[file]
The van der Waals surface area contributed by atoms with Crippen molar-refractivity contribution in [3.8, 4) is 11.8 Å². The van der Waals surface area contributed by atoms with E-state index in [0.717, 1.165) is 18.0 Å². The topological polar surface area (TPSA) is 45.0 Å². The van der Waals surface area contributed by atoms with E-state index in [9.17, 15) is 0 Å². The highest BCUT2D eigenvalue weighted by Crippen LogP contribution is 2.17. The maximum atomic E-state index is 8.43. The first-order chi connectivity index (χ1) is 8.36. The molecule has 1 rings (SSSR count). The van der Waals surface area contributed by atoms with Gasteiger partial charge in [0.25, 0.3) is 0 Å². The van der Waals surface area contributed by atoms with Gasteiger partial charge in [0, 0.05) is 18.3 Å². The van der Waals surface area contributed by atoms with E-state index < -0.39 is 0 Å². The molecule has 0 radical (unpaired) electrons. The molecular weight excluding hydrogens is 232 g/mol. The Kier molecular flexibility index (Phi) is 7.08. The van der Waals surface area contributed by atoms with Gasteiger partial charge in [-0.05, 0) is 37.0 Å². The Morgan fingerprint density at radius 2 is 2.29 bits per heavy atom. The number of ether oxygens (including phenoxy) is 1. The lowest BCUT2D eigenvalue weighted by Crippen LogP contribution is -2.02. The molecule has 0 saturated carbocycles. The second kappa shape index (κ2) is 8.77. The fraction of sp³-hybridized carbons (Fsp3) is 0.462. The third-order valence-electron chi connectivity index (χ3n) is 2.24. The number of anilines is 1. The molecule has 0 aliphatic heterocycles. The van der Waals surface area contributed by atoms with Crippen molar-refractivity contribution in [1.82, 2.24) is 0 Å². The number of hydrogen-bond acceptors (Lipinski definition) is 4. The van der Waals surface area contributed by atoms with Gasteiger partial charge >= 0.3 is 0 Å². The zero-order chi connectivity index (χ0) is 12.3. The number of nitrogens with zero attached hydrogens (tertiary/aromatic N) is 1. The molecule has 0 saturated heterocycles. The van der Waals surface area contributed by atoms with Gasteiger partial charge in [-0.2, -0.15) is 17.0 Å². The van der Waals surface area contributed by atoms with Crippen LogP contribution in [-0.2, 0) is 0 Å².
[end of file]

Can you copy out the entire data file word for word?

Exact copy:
The van der Waals surface area contributed by atoms with Crippen molar-refractivity contribution in [3.8, 4) is 11.8 Å². The van der Waals surface area contributed by atoms with E-state index in [0.717, 1.165) is 18.0 Å². The topological polar surface area (TPSA) is 45.0 Å². The van der Waals surface area contributed by atoms with E-state index in [9.17, 15) is 0 Å². The highest BCUT2D eigenvalue weighted by Crippen LogP contribution is 2.17. The maximum atomic E-state index is 8.43. The first-order chi connectivity index (χ1) is 8.36. The molecule has 1 rings (SSSR count). The van der Waals surface area contributed by atoms with Gasteiger partial charge in [0.25, 0.3) is 0 Å². The van der Waals surface area contributed by atoms with Gasteiger partial charge in [0, 0.05) is 18.3 Å². The van der Waals surface area contributed by atoms with E-state index < -0.39 is 0 Å². The molecule has 0 radical (unpaired) electrons. The molecular weight excluding hydrogens is 232 g/mol. The Kier molecular flexibility index (Phi) is 7.08. The van der Waals surface area contributed by atoms with Gasteiger partial charge in [-0.05, 0) is 37.0 Å². The Morgan fingerprint density at radius 2 is 2.29 bits per heavy atom. The number of ether oxygens (including phenoxy) is 1. The lowest BCUT2D eigenvalue weighted by Crippen LogP contribution is -2.02. The molecule has 0 saturated carbocycles. The second kappa shape index (κ2) is 8.77. The fraction of sp³-hybridized carbons (Fsp3) is 0.462. The third-order valence-electron chi connectivity index (χ3n) is 2.24. The number of anilines is 1. The molecule has 0 aliphatic heterocycles. The van der Waals surface area contributed by atoms with Crippen molar-refractivity contribution in [1.82, 2.24) is 0 Å². The number of hydrogen-bond acceptors (Lipinski definition) is 4. The van der Waals surface area contributed by atoms with Gasteiger partial charge >= 0.3 is 0 Å². The zero-order chi connectivity index (χ0) is 12.3. The number of nitrogens with zero attached hydrogens (tertiary/aromatic N) is 1. The molecule has 0 saturated heterocycles. The van der Waals surface area contributed by atoms with Gasteiger partial charge in [-0.2, -0.15) is 17.0 Å². The van der Waals surface area contributed by atoms with Crippen LogP contribution in [-0.2, 0) is 0 Å².